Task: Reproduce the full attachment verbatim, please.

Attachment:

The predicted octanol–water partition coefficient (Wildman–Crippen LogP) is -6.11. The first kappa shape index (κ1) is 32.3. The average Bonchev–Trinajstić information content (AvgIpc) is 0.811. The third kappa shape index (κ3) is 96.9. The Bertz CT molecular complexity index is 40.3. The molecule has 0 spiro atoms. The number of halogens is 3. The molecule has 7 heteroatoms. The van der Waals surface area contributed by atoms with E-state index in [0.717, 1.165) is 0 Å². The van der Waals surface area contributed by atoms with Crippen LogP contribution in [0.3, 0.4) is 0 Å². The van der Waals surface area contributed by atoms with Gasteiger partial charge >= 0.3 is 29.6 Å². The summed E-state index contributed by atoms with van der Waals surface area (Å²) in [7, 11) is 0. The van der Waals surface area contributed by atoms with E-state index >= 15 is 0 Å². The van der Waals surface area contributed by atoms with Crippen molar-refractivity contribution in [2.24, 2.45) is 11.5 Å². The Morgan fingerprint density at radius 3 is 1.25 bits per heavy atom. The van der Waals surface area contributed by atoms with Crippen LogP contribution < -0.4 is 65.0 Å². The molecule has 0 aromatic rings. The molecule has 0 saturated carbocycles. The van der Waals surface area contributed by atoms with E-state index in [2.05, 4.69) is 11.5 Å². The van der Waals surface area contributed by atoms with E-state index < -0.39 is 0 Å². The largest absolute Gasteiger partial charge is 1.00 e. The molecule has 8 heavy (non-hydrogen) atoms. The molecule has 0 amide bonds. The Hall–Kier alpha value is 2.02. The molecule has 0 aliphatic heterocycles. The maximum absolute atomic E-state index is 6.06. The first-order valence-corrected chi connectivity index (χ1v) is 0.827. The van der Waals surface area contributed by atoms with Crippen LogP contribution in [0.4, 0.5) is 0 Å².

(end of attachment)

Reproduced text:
The predicted octanol–water partition coefficient (Wildman–Crippen LogP) is -6.11. The first kappa shape index (κ1) is 32.3. The average Bonchev–Trinajstić information content (AvgIpc) is 0.811. The third kappa shape index (κ3) is 96.9. The Bertz CT molecular complexity index is 40.3. The molecule has 0 spiro atoms. The number of halogens is 3. The molecule has 7 heteroatoms. The van der Waals surface area contributed by atoms with E-state index in [0.717, 1.165) is 0 Å². The van der Waals surface area contributed by atoms with Crippen LogP contribution in [0.3, 0.4) is 0 Å². The van der Waals surface area contributed by atoms with Gasteiger partial charge >= 0.3 is 29.6 Å². The summed E-state index contributed by atoms with van der Waals surface area (Å²) in [7, 11) is 0. The van der Waals surface area contributed by atoms with E-state index >= 15 is 0 Å². The van der Waals surface area contributed by atoms with Crippen molar-refractivity contribution in [2.24, 2.45) is 11.5 Å². The Morgan fingerprint density at radius 3 is 1.25 bits per heavy atom. The van der Waals surface area contributed by atoms with Crippen LogP contribution < -0.4 is 65.0 Å². The molecule has 0 aromatic rings. The molecule has 0 saturated carbocycles. The van der Waals surface area contributed by atoms with E-state index in [2.05, 4.69) is 11.5 Å². The van der Waals surface area contributed by atoms with E-state index < -0.39 is 0 Å². The largest absolute Gasteiger partial charge is 1.00 e. The molecule has 8 heavy (non-hydrogen) atoms. The molecule has 0 amide bonds. The Hall–Kier alpha value is 2.02. The molecule has 0 aliphatic heterocycles. The maximum absolute atomic E-state index is 6.06. The first-order valence-corrected chi connectivity index (χ1v) is 0.827. The van der Waals surface area contributed by atoms with Crippen LogP contribution in [0.4, 0.5) is 0 Å².